There are conflicting accounts of her interests and how happy or unhappy she was depending whether the information is coming from her parents or friends. Her suicide has been linked by her father to an unsuccessful application for funding from the National Endowment for the Arts. Certainly Woodman’s career was incredibly important to her. She said to her father at one point that she had to make at least one career focused phone call per day, but her determination to succeed also took a tremendous toll on her. As Woodman’s friend Betsy Berne says of her “in your 20s, everything feels so urgent. You think you’ve got to be famous in 20 seconds, all the more because she had been making this very good work from the age of 14. The pressure was intense.” Woodman had attempted a suicide the year before, also attributed to her lack of success in securing work for herself in photography, but additionally said to be linked to an ongoing difficult personal relationship.
We can never know what went through her mind in the final hours of her life and she never matured into a woman who would have been able to work through her illness. Add to this the certain air of romanticism in Woodman’s action of erasing herself before ever fulfilling or achieving what she potentially could have, and it is only natural for us to view her work through the prism of that tragedy and the depression that preceded it.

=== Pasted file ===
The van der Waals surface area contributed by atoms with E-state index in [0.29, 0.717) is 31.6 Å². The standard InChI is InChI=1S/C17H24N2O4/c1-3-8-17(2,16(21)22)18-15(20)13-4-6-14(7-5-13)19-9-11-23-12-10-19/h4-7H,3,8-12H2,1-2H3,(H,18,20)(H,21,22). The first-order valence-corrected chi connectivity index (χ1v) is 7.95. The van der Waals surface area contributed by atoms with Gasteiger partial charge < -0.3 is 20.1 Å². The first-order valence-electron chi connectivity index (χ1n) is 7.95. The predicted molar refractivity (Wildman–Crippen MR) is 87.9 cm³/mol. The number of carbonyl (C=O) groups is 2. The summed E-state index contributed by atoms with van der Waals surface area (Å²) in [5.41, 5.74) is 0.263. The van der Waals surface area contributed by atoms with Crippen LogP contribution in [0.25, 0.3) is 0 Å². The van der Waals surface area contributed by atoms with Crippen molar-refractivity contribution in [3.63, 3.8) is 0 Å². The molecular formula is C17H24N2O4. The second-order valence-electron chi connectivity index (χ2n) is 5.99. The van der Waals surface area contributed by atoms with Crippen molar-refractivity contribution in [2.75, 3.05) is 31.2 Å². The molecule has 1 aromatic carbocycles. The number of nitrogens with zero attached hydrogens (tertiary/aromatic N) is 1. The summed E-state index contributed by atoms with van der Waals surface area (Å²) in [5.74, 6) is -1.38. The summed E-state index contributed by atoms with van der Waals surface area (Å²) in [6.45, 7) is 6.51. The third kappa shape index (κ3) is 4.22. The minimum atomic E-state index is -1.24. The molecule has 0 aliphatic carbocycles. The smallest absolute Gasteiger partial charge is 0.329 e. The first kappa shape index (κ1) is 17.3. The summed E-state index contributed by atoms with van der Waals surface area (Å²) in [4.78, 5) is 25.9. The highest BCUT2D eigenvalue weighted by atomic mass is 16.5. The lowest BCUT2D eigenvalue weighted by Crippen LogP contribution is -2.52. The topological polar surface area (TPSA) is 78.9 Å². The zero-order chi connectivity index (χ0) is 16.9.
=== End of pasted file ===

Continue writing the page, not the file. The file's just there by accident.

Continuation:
Untitled, Rhode Island, 1975
Whenever we as individuals look at a piece of art, we project our own understandings onto it in order to read it. Many artists work under a manifesto which explains their intent to us, but if we do not have that manifesto to shape the framework of our understanding, we can only use our own templates to draw conclusions with. So the viewer simply can’t help reading things into the empty spaces and blurred figures Woodman depicts. Even with her talent and obvious enthusiasm for Surrealism Woodman was so young when she was taking these photographs, she may not even have been aware of what she was subconsciously expressing in her imagery. 
Woodman had tremendous determination and commitment to her art, but as she became famous posthumously, the only way to understand the photographs is to look at them. Without Woodman’s definitive take, and not knowing why she left the world, the viewer reads these photographs like a detective. Whether intentionally or not, Woodman has littered her photography with tantalising symbols, puzzles and clues to herself and her story. Her parents and friends deny her photography is an inner pain expressed but she clearly did feel something huge and terrible or she would not have attempted suicide twice. The issue with listening to the parents and friends is that just as the viewer sees art from within the framework of their own understanding - so too will Woodman’s loved ones.
Ultimately whatever we see in her work might tell us far more our own psychology. In amongst all of her symbology, if we look hard enough, we can see our own demons reflected back in the gaps of her missing manifesto.

Sources/Further and Alternate Reading: